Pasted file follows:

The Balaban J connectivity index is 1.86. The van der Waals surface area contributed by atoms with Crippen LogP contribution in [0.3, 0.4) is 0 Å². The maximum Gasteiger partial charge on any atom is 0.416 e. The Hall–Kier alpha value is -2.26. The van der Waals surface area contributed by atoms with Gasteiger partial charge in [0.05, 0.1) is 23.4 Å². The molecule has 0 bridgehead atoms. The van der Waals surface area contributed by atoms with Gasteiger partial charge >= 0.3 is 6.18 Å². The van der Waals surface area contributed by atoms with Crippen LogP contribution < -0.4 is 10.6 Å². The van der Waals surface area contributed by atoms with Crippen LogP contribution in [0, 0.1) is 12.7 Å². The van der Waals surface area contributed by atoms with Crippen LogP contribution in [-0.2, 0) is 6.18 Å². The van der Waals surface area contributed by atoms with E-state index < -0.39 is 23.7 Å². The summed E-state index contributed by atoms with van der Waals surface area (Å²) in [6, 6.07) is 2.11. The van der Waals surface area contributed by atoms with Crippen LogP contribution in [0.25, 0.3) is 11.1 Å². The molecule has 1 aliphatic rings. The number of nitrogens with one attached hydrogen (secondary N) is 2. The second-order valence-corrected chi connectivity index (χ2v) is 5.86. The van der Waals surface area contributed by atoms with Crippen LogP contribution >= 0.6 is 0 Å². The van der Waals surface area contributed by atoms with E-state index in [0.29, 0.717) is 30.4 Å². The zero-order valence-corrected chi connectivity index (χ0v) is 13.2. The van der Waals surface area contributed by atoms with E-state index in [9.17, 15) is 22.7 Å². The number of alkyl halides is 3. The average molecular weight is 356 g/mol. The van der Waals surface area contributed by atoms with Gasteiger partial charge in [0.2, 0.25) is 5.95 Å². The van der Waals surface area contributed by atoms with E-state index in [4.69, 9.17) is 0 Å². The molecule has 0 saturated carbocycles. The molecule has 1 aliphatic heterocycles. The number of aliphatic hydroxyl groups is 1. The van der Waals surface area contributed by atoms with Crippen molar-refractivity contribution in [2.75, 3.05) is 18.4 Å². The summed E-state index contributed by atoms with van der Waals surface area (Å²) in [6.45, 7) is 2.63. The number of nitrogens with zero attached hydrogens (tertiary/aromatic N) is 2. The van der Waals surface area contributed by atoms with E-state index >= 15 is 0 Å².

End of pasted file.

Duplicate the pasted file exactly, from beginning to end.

The Balaban J connectivity index is 1.86. The van der Waals surface area contributed by atoms with Crippen LogP contribution in [0.3, 0.4) is 0 Å². The maximum Gasteiger partial charge on any atom is 0.416 e. The Hall–Kier alpha value is -2.26. The van der Waals surface area contributed by atoms with Gasteiger partial charge in [0.05, 0.1) is 23.4 Å². The molecule has 0 bridgehead atoms. The van der Waals surface area contributed by atoms with Gasteiger partial charge >= 0.3 is 6.18 Å². The van der Waals surface area contributed by atoms with Crippen LogP contribution < -0.4 is 10.6 Å². The van der Waals surface area contributed by atoms with Crippen LogP contribution in [0, 0.1) is 12.7 Å². The van der Waals surface area contributed by atoms with Crippen LogP contribution in [-0.2, 0) is 6.18 Å². The van der Waals surface area contributed by atoms with E-state index < -0.39 is 23.7 Å². The summed E-state index contributed by atoms with van der Waals surface area (Å²) in [6, 6.07) is 2.11. The van der Waals surface area contributed by atoms with Crippen LogP contribution in [0.25, 0.3) is 11.1 Å². The molecule has 1 aliphatic rings. The number of nitrogens with one attached hydrogen (secondary N) is 2. The second-order valence-corrected chi connectivity index (χ2v) is 5.86. The van der Waals surface area contributed by atoms with Crippen LogP contribution >= 0.6 is 0 Å². The van der Waals surface area contributed by atoms with E-state index in [0.29, 0.717) is 30.4 Å². The zero-order valence-corrected chi connectivity index (χ0v) is 13.2. The van der Waals surface area contributed by atoms with E-state index in [9.17, 15) is 22.7 Å². The number of alkyl halides is 3. The average molecular weight is 356 g/mol. The van der Waals surface area contributed by atoms with Gasteiger partial charge in [0.2, 0.25) is 5.95 Å². The van der Waals surface area contributed by atoms with E-state index in [4.69, 9.17) is 0 Å². The molecule has 0 saturated carbocycles. The molecule has 1 aliphatic heterocycles. The number of aliphatic hydroxyl groups is 1. The van der Waals surface area contributed by atoms with Crippen molar-refractivity contribution in [2.75, 3.05) is 18.4 Å². The summed E-state index contributed by atoms with van der Waals surface area (Å²) in [6.45, 7) is 2.63. The number of nitrogens with zero attached hydrogens (tertiary/aromatic N) is 2. The van der Waals surface area contributed by atoms with E-state index >= 15 is 0 Å².